The Sony Computer Science Laboratories Paris were proud to welcome their partners from the MUHAI project for a three-day project meeting at the beautiful Centre Culturel des Irlandais, situated at only a stone throw away from the lab in the Paris Latin Quarter. The MUHAI project (short for: Meaning and Understanding in Human-Centric AI) investigates how responsible and human-centric AI systems are able to deal with meaning by developing models of narrative construction.
After a brief welcome word by local organizers Inès Blin and Remi van Trijp, the project coordinators from the University of Bremen (Rainer Malaka, Robert Porzel and Gerald Volkmann) kicked off the meeting with a State-of-the-Project overview. The MUHAI project has completed an important first phase of its lifecycle in which it has established firm theoretical ground for its future technological innovations, and it has achieved its first major deliverables.
The main theme of the day was the project’s Work Package 1: Cognitive Foundations. The scientific coordinator, Luc Steels (Venice International University, and former director of Sony CSL Paris), presented how the project seeks to combine insights from both the current wave of data-driven AI as well as from deliberative AI, which is the core of knowledge-based systems and artificial reasoning. While there is widespread consensus that such a combination is necessary to push the envelope in AI, it remains an open question how to construct and scale such rich models. The MUHAI project takes an innovative approach by exploring the role of narratives in human understanding processes, and how this may inspire a new generation of innovative AI systems. Creating and understanding narratives requires the integration of various knowledge sources (such as knowledge graphs, natural language text, vision, mental simulation, and so on).
Besides this theoretical “debrief” that ensured that all project partners are heading in the same direction, the first day was also dedicated to presenting and reviewing the project’s first major deliverables. These include a collection of research articles that detail the cognitive foundations of MUHAI, as well as software libraries that will support the project’s future innovations.
With its cognitive foundations established, MUHAI has entered a more technology- and innovation-driven phase. The second day of the meeting was therefore dedicated to technological discussions and presentations about the work that has already been achieved, starting with a cooking robot simulation that integrates mental simulation, language processing and reasoning by Katrien Beuls and Paul Van Eecke (Vrije Universiteit Brussel).
Since the MUHAI project especially wishes to encourage their young researchers, most of the day was then animated by three talented young scientists: Lara Verheyen (Vrije Universiteit Brussel), Lise Stork (Vrije Universiteit Amsterdam), and our very own Inès Blin. Blin and Stork gave a joint demonstration of how they construct narrative networks in the medical and historical domains, and how these networks lead to AI systems that are more transparent and explainable to human users. Verheyen presented a collaborative project on how to measure understanding through the construction and maintenance of a discourse memory, which she implemented together with Luc Steels and with Remi van Trijp (Sony CSL Paris).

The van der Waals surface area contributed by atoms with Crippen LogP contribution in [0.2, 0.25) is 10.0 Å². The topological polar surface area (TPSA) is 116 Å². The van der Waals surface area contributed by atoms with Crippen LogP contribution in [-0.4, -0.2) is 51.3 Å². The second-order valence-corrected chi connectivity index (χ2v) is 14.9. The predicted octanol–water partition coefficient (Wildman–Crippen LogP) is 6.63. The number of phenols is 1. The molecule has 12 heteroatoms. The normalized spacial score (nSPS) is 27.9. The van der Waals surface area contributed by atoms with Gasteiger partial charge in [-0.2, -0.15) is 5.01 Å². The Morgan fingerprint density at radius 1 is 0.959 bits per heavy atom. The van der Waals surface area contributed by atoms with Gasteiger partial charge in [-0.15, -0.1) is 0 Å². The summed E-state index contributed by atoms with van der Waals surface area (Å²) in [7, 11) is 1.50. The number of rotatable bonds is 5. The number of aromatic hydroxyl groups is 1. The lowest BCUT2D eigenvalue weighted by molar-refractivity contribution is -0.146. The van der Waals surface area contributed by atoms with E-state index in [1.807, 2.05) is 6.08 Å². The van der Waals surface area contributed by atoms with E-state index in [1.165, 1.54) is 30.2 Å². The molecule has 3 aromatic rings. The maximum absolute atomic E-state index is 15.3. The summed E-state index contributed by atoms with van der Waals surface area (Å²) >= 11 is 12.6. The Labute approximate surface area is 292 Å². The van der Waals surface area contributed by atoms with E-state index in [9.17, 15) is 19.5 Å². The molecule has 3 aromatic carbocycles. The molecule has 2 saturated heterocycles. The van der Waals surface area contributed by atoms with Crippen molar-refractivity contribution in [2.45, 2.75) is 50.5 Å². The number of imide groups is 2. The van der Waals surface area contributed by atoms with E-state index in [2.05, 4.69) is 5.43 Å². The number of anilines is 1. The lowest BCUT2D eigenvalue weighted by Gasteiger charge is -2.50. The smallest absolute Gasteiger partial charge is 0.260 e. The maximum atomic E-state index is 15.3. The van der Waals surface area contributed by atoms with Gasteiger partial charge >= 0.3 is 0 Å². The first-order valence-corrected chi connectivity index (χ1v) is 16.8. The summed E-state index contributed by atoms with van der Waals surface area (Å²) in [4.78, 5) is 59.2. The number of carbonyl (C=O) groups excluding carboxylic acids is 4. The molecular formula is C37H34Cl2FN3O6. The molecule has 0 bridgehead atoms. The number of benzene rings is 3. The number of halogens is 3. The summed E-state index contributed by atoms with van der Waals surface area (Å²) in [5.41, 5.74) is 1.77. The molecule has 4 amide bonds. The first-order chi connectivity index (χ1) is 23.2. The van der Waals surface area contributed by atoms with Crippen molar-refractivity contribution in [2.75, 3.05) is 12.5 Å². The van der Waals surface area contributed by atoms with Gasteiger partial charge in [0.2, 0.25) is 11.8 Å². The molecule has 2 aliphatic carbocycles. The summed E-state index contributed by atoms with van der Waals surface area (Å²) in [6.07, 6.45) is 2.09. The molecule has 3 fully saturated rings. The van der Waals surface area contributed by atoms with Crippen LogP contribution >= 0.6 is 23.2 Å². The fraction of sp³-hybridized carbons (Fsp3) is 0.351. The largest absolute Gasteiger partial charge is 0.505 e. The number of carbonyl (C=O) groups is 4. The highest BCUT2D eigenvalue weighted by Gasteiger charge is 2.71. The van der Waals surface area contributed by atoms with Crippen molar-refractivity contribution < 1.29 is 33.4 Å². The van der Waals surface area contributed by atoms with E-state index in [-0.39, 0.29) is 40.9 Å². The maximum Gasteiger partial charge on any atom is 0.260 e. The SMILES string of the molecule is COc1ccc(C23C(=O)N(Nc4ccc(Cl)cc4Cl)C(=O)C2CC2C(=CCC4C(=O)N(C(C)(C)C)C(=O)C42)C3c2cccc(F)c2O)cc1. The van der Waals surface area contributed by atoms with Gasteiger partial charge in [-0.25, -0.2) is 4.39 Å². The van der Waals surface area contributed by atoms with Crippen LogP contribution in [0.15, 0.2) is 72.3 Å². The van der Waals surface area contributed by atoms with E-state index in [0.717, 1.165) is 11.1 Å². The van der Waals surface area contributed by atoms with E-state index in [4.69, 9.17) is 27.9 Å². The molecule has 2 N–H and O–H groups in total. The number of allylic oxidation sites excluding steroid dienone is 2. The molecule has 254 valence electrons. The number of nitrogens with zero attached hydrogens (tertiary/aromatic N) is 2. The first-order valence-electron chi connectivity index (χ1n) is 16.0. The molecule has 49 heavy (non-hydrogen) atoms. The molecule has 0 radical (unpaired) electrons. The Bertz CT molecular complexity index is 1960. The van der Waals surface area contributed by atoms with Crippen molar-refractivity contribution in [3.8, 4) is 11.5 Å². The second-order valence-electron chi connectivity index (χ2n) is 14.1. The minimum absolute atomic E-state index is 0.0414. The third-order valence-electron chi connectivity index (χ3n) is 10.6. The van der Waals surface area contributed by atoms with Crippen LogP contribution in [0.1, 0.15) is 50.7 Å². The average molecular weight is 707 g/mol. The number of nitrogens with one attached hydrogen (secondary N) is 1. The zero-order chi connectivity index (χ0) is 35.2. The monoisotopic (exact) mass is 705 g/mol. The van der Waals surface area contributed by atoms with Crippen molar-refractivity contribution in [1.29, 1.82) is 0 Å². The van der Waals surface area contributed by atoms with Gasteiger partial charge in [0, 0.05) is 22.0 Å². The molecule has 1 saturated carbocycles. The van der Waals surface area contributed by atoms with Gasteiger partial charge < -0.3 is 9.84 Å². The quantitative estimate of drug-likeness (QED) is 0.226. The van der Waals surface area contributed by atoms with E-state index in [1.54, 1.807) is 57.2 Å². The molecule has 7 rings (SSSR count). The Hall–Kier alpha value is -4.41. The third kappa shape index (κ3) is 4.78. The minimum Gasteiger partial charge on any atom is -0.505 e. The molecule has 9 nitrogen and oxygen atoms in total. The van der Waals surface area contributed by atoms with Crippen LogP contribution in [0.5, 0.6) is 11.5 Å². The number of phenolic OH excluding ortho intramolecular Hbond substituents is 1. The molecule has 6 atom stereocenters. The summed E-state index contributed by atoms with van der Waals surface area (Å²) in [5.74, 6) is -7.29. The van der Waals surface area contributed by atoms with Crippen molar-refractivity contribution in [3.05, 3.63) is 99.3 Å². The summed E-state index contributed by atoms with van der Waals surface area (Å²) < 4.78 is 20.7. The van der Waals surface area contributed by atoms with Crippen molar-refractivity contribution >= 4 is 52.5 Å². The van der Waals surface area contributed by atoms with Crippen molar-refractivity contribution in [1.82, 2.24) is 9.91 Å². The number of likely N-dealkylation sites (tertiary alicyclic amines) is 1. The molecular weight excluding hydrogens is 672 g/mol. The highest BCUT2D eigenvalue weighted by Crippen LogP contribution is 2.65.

Even though most project partners were able to come to Paris, the meeting was held in a hybrid online-onsite format that allowed participants who were unable to travel to contribute with a presentation and demonstration of their work. These included Laura Spillner (Bremen University), who reported on progress made in narratives for everyday activities (more specifically: how a robot can execute recipes using language processing, ontologies enriched with common-sense knowledge, and mental simulation); and Ilaria Tiddi (Vrije Universiteit Amsterdam) and Carlo Santagiustina (Venice International University), who reported progress made in narratives for understanding society (more specifically for establishing benchmarks in the understanding of narratives in e.g. the economic domain). The day ended with a presentation by Pieter Wellens (Apicbase), who showed how innovations from the MUHAI project are already finding a practical and industrial outlet in the food management industry.
Scientific research is only valuable when it also makes an impact on society. The last day was therefore dedicated to the project’s communication and to the preparation of the project’s review meeting later this year. Alessandra Fornetti and Susanna Cappello (Venice International University) updated the partners on all the dissemination activities and results of the project, and gave advice on how to further increase the project’s impact. The project partners then ended with a discussion of the annual progress report, and on the goals they want to achieve in the next quarter.